Fresco Artisan Chocolate
Ghana 100% light roast, subtle conche dark chocolate (bar)
Good ++ - Good +++
Weight: .9 oz. (25 g.) / 1.8 oz. (50 g.) in total bar
Calories: 127.5 calories in 1/2 bar
Cost: $13.00 (+ summer shipping) for 1 bar
Purchased from: Bar and Cocoa, online order
Welcome to Day #5 of Chocolate and Ghana Week.
Today'a Ghana 100% (Recipe 235) Light Roast, Subtle Conche (bar) was made by Fresco Artisan Chocolate (Lynden, WA).
The company's single origin, bean-to-bar chocolate bars demonstrate precisely why and how choices made in chocolate making process matter. You can taste what different roasting and conching* choices/profiles taste like in finished form.
It's easy to assemble "flights" of Fresco bars (e.g. with the same cacao origin(s) but different roast and conche choices), and taste them side-by-side to compare the differences between light or dark roast, and subtle vs. long conching. (Today's bar is the first of three Fresco Ghana bars featured this week.)
The aroma notes for this 100% bar included (in order of appearance) dark chocolate with subtle tangy, sweet acidic green and fruit (dried persimmon), yeast bread and dark chocolate with a faint bitterness.
The melt and mouthfeel were buttery smooth.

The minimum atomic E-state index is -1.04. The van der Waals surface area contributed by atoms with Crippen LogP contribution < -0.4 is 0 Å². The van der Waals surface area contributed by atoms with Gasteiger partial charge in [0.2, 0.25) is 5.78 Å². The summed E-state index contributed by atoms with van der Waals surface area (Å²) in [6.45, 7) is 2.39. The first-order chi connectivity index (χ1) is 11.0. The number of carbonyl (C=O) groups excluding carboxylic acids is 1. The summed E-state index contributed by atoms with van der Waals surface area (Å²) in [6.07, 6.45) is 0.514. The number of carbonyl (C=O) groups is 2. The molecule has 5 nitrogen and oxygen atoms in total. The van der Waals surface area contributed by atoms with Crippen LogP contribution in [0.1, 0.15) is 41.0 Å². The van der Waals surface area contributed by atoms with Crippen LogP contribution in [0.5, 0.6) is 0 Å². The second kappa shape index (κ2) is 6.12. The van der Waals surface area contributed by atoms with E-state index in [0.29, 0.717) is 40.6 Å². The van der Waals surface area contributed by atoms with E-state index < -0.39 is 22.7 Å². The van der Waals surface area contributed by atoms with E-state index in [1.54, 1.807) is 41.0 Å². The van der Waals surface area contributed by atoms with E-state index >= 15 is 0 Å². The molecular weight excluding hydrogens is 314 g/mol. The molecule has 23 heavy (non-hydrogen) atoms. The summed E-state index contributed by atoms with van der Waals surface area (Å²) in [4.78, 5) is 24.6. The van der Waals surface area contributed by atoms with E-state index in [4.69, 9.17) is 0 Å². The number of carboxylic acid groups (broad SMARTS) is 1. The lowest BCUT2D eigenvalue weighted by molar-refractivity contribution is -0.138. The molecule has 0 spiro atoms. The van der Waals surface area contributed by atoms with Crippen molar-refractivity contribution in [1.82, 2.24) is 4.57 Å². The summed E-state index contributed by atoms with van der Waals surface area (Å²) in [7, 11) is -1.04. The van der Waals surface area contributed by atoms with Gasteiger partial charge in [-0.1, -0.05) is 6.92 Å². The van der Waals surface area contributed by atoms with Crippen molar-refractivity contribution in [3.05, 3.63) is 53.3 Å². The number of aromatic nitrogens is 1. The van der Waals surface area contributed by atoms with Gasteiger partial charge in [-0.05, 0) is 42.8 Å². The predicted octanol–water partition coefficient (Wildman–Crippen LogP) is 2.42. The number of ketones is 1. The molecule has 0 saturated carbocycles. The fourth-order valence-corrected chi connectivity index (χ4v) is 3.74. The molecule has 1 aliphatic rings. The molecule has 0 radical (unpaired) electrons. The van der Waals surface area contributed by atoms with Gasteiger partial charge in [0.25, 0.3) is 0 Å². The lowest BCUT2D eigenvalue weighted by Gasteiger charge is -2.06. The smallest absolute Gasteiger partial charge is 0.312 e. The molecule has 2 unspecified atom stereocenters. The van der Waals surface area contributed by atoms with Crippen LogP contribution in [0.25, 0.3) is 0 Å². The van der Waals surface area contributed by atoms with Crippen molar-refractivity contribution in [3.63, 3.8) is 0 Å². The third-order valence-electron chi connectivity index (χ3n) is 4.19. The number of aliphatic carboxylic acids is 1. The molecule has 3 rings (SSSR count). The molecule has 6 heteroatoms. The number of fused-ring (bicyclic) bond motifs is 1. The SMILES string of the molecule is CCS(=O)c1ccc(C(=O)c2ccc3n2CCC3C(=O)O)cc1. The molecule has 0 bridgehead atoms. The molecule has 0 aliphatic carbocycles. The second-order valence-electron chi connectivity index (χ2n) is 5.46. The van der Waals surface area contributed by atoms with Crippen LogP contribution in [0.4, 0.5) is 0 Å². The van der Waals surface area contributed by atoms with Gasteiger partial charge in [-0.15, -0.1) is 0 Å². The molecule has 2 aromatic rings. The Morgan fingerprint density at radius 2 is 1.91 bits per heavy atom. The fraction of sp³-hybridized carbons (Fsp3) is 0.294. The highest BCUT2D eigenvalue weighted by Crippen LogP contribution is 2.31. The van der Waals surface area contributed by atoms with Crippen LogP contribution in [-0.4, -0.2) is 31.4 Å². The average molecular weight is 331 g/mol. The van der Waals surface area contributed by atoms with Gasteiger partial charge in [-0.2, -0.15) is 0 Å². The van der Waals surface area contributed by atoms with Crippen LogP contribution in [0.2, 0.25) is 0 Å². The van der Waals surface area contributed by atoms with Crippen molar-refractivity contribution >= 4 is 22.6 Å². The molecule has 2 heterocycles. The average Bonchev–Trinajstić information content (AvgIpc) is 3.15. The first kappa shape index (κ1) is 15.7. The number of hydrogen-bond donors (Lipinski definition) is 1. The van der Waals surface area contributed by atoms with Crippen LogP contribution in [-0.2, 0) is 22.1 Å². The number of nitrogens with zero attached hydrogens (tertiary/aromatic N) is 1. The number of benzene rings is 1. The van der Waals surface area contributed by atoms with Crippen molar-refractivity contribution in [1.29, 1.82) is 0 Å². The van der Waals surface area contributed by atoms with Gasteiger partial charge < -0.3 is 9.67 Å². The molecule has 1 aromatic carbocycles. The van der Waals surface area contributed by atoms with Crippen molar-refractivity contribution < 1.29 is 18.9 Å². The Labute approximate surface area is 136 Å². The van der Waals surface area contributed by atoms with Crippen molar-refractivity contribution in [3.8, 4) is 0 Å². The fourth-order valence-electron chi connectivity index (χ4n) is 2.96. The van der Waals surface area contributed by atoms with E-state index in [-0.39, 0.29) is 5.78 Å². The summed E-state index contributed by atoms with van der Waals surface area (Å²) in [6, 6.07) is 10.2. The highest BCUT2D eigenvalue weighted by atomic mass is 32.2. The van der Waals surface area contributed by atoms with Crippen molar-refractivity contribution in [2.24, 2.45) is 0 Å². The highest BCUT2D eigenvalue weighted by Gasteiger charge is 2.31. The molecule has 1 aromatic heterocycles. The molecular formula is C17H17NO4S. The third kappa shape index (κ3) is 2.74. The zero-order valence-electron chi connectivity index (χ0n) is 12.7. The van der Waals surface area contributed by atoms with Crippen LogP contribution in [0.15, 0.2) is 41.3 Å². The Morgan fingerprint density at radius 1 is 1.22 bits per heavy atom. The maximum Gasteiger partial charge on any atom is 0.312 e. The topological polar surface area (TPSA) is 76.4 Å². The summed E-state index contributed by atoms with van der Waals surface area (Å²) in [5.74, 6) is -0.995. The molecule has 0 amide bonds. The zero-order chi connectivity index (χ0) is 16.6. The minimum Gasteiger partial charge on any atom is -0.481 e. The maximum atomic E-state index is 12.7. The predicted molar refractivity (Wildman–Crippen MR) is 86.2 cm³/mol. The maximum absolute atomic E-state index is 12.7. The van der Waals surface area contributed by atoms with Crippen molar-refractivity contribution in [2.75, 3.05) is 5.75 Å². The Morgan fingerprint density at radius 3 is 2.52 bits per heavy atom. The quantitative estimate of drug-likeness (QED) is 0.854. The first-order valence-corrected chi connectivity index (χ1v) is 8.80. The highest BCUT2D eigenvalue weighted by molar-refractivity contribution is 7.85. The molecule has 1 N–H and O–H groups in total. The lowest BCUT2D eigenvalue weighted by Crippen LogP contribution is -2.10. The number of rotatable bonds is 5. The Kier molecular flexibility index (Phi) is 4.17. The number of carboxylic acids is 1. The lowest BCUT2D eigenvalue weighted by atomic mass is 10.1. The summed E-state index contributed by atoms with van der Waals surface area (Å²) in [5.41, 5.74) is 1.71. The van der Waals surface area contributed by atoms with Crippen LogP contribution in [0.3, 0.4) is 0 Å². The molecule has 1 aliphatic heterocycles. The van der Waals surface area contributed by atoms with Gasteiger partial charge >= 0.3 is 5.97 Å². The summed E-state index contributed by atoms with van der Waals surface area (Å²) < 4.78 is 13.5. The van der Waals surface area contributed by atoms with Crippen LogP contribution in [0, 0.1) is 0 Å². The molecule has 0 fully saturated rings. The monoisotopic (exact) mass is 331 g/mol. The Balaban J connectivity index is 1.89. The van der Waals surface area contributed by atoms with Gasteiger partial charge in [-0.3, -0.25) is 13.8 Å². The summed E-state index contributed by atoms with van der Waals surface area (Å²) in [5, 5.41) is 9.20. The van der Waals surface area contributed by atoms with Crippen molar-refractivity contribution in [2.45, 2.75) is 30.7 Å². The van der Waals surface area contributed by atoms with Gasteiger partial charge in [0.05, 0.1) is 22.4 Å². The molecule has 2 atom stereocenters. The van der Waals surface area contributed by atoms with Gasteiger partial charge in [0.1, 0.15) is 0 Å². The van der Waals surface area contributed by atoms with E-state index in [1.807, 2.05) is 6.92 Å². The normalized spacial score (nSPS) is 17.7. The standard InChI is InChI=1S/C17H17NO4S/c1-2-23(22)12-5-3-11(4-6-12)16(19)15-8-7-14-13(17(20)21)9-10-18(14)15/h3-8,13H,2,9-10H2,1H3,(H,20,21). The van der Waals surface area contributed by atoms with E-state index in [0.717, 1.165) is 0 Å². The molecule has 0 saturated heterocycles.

Flavor notes for this single-ingredient bar were lovely, and included: beer (porter, stout), bread and butter, and rich, buttery (there's that word again), luscious fudge-y, dark chocolate with relatively mild acidity and relatively low bitterness** for an ultra-dark bar.
While I didn't have a comparable Fresco 100% Ghana bar with another roasting choice, I did really like this "light roast" choice with this particular cacao. A heavier roast might have resulted in the loss of some more delicate notes.
The taste of this wonderful 100% cacao bar was very satisfying; so make sure to savor it slowly.
Ingredients: Cocoa beans
Allergen-related information: "Free from: gluten, dairy, nuts, soy"
*Conching follows the initial grinding of cacao. Fresco describes conching as "heat, motion, aeration and time producing chocolate's final flavor." As with roasting (and most other steps in chocolate making), conching requires great attention to detail. And "adjusting these variables can produce dramatically different flavors."
**Bitterness is a result of several factors including the variety of cacao used (even the soil where the cacao was grown at times), fermentation, and roasting. Over-roasting cacao can lead to a bitter taste-- especially if more volatile fruity, nutty, green and floral notes that might have helped keep the flavor more balanced are "burned" off in the roasting process.
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